Because I’m bad at consistently motivating myself to put pen to paper, I’ve decided to challenge myself to set aside a half hour or so every day I can to write as much as I can, then set it aside and not touch it again.
I’m learning to live with imperfection because, by definition, creativity is imperfect.
“Touch the Stars” –written in 26 minutes on May 23, 2020
Manilow Jones lived above a sweet shop on the corner of Victory and Sixth. During the day, he worked as a janitor. In his free time, from the rooftop of his apartment building, he built a ladder to the stars.
At first, he attempted it out of straw. “It is light,” he said to himself, “Perhaps I might weave it together into a sort of rope ladder.”
For days, he weaved and weaved. After a month, he was ready. “What shall I wear?” he wondered. “Why, my best. One never knows who one may meet in the stars.”
Putting on his best suit and digging from his closet the least musty hat he could find, he tied a weight to one end of the rope and threw it with all his might.
Up it sailed, into the night sky –going, –going. Until, after several long moments, it finally found purchase on the lower end of a cloud.
“Wonderful,” Manilow Jones thought, and began to climb.
Up and up he rose, until he reached the underside of the cloud. Though he reached, extending his arms as far as he could, the stars were still too high to touch.
“Drat,” he thought, and descended.
Next, he tried wood. Clearing the supply of lumber from every hardware store he could find, he set to work. The rooftop, silent during the days, came to life each night with the sound of hammering and clanging.
After two months, he had three segments prepared, each a story tall. “Surely this will work,” he thought, “I’ll simply climb up and down the rope, carrying with me each time a piece of the ladder, and connect them all together as I go.”
That is just what he did.
He climbed and climbed, toting the first segment of ladder on his back. When he reached the cloud, he set the ladder on a sturdy bit of whisp, and descended.
Up again, with the second segment. Again he climbed and climbed, then attached the second segment to the first.
“Closer,” he said, “Closer, yes; but not there.”
Once more, he descended to the rooftop. Once more, he ascended to the cloud. Up the first and second stories of wooden ladder he went, bringing the third segment along on his back.
Attaching it like he had the others, it seemed, from his position, to just brush the lower tier of stars.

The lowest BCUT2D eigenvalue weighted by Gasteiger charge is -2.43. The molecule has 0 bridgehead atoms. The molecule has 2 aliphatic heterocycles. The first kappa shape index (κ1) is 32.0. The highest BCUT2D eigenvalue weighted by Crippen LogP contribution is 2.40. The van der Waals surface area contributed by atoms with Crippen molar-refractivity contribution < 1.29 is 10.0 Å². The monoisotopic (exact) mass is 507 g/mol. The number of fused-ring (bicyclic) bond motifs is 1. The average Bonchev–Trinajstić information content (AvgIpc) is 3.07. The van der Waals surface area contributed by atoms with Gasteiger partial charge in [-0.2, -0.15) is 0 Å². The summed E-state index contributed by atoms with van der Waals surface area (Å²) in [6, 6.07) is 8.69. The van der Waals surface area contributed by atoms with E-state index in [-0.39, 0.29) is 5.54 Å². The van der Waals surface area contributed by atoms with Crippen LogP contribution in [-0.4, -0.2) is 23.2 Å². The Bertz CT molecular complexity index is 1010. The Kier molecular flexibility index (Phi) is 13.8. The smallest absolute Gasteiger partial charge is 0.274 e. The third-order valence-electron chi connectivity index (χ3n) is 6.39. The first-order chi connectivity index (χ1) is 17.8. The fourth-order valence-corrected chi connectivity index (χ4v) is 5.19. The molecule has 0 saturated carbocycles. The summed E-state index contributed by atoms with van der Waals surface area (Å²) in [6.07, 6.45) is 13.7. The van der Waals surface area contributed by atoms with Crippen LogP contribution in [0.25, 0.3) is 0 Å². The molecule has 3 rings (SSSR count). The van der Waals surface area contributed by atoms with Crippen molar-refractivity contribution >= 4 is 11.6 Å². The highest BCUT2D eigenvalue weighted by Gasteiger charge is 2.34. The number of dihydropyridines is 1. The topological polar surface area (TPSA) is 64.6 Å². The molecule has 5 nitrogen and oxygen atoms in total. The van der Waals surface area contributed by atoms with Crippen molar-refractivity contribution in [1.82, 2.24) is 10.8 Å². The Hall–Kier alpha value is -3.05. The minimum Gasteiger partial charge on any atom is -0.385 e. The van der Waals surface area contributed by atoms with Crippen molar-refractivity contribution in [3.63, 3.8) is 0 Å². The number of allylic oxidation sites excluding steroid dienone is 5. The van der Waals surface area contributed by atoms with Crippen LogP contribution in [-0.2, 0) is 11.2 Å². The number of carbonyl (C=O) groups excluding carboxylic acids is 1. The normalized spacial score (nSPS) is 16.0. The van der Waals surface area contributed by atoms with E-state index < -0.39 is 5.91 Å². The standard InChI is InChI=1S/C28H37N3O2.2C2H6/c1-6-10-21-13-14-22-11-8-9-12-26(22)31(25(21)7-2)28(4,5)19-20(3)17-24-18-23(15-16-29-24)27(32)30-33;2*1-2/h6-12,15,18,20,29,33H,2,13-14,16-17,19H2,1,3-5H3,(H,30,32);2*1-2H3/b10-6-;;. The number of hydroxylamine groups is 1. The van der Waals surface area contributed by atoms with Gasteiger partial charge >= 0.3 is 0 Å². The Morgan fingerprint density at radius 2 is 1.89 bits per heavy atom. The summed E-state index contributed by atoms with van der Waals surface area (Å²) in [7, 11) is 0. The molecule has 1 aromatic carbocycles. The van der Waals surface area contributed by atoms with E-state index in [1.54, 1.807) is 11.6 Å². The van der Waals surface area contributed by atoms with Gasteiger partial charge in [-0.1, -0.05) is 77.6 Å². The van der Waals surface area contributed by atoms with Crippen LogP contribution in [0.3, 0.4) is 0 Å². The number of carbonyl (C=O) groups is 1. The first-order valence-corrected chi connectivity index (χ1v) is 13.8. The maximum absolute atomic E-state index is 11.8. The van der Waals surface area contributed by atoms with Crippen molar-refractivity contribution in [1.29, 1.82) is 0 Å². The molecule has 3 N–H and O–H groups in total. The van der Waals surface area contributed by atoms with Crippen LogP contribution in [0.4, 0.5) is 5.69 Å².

“At last!” he crowed, triumphant, and climbed higher still.
At the top of the wooden ladder, he stretched and stretched, and –success! His fingers brushed the stars.
“How odd,” he mused, “The stars feel nothing as I’d imagined. They are smooth and cold to the touch. And, look –a bit of the sky has come off on my fingers.”
Indeed, it had.
Manilow Jones examined his hand, and the black soot smudged across it. He peered through the newly-cleared piece of the sky, at the twinkling stars surrounding it. He knew the stars weren’t too terribly high, but these seemed far closer than he’d anticipated.
Carefully clearing his hand on his handkerchief, Jones descended the ladder for a final time to retrieve his hammer from the rooftop.
For the final time, he climbed and climbed back to the stars, dusting whispy remnants of clouds from his jacket and hat.
“Let us see what is beyond the stars.”
Raising the hammer above his head, he brought it down on the bit of sky in front of his face with a loud crack.
A thin line began to spread across the sky, sending ash down onto the streets beneath. Far, far below him, people gathered on the sidewalks. Their faint screams echoed up.
“Don’t worry!” he called down to them, “I’ve done it, I’ve touched the stars!”
His success was short lived.
The fault line along the stars grew and grew until, finally, the sky gave way. With the sound of a thousand bubbles popping, it burst.
It is interesting, what happens to the body when it suddenly finds itself in a vacuum. The lack of air takes a moment to register. The scream takes just a moment to die in one’s throat. The blood takes a moment to leave one’s face.
For Manilow Jones, the smugness never had time to leave his mind. That smugness was the last thing he registered, along with the crushing, blinding blue void.
He had, indeed, touched the stars. And that, though in the end a frankly catastrophic decision, was something he could hang his least musty, least dusty hat on.